The buses in Morocco go something like this. You arrive about half an hour before the departure time to secure a seat. Upon entering the bus you cram yourself into a seat that would be a bit tight for the stars of “Midget Double Special”. This should give you about an hour before the bus actually leaves. But don’t worry because you wont get bored, there’s always a show before departure. It starts with people who will try to sell you all manner of wares from water (warm and cold), tissues, flax fans, shoes, sandals, jewellery, watches, sweets, cakes, gum, salvation to snake oil (I may not speak Arabic but I know a hustler shifting snake oil when I see one) this is interspersed by people in various states of depravation and deformity begging for money. The worst of the latter group was a guy with NO ARMS and you had to put the money in his pocket for him. After several repetions the bus is finally allowed to begin its journey which is regularly punctuated by police checkpoints (every 100 to 200 kilometres), stops in every town you pass through, stops in every donkey market you pass through, stops to pick people up in the middle of nowhere, stops to drop people off in the middle of nowhere, stops to refuel at petrol stations and stops to refuel in the middle of nowhere when the bus run out of gas.

The bus drivers seem to fall into two main categories: retire petit taxi drivers whose nerve has finally broken and people who lack the calmness and good judgement required to become petit taxi drivers and are just killing time waiting for a ‘good’ job where they can be shot out of a cannon (or similar).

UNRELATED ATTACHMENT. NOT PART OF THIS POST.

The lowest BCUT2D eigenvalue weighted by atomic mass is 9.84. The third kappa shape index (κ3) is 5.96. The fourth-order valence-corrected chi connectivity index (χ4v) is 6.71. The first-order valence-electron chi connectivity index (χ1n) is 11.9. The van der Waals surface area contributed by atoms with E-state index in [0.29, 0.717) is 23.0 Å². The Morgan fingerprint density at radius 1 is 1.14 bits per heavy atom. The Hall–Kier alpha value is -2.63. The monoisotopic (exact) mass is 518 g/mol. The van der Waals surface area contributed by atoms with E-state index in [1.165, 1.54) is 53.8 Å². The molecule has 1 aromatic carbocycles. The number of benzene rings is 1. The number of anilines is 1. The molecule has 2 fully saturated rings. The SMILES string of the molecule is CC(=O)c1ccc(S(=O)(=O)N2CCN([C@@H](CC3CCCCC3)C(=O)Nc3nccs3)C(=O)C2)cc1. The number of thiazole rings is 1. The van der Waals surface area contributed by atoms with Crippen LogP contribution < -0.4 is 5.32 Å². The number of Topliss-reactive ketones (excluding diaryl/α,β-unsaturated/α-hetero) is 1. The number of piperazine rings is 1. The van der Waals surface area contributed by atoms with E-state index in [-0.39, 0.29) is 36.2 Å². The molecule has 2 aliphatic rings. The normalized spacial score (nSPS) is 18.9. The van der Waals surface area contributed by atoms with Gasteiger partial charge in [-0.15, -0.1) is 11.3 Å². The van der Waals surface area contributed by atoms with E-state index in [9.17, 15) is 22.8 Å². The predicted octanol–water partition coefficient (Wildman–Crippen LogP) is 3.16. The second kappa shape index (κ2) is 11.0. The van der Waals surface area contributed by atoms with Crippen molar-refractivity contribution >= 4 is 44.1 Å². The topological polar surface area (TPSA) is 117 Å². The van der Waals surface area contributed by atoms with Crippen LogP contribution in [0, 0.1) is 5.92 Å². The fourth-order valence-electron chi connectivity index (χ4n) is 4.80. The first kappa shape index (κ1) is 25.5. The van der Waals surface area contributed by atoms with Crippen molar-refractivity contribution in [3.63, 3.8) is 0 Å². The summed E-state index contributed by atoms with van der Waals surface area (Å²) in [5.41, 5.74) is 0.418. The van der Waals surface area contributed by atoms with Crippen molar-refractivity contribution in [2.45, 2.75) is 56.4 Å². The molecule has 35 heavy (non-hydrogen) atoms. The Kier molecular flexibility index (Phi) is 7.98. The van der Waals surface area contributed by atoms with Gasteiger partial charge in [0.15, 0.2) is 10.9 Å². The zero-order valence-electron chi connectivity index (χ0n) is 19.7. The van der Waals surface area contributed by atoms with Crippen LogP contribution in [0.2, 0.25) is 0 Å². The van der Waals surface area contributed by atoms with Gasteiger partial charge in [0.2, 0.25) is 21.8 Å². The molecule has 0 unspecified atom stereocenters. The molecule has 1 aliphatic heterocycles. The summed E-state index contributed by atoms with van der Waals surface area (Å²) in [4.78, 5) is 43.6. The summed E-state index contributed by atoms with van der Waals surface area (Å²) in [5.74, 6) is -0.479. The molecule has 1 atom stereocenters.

Went separate ways to the cunningly linguistic Brits today who are off home via Spain and Portugal.

Port, El Jedidad, Morocco

el Jedidad is based around an old Portuguese fort. As far as I can tell I am the only English speaker in town today so I am getting used to fending for myself again in a country where English is a distant fifth language after Arabic, Berber, French and Spanish. An example of the difficulties I have been experiencing is that I now know how to ask “how much” in French but I rarely understand the answer is since my knowledge of French numbers is limited to the numbers 1 to 29 with a big gap up to 69 followed by another large gap up to 100 where I top out.

On the plus side I have found an internet cafe that does 4 hours internet for under two squids. Which beats the hell out of staying in my room (the worst room yet) at night talking to the bugs in broken French.

CARL: Sava bugs?

BUGS: (silence)

CARL: dacor bon nui bugs

BUGS: (more silence)

CARL: (sigh)

CARL: zzz zzz zzz zzz

BUGS: munch munch (noise of bugs eating all Carl’s clean boxer shorts)

CARL: zzz zzz zzz zzz

BUGS: (burp)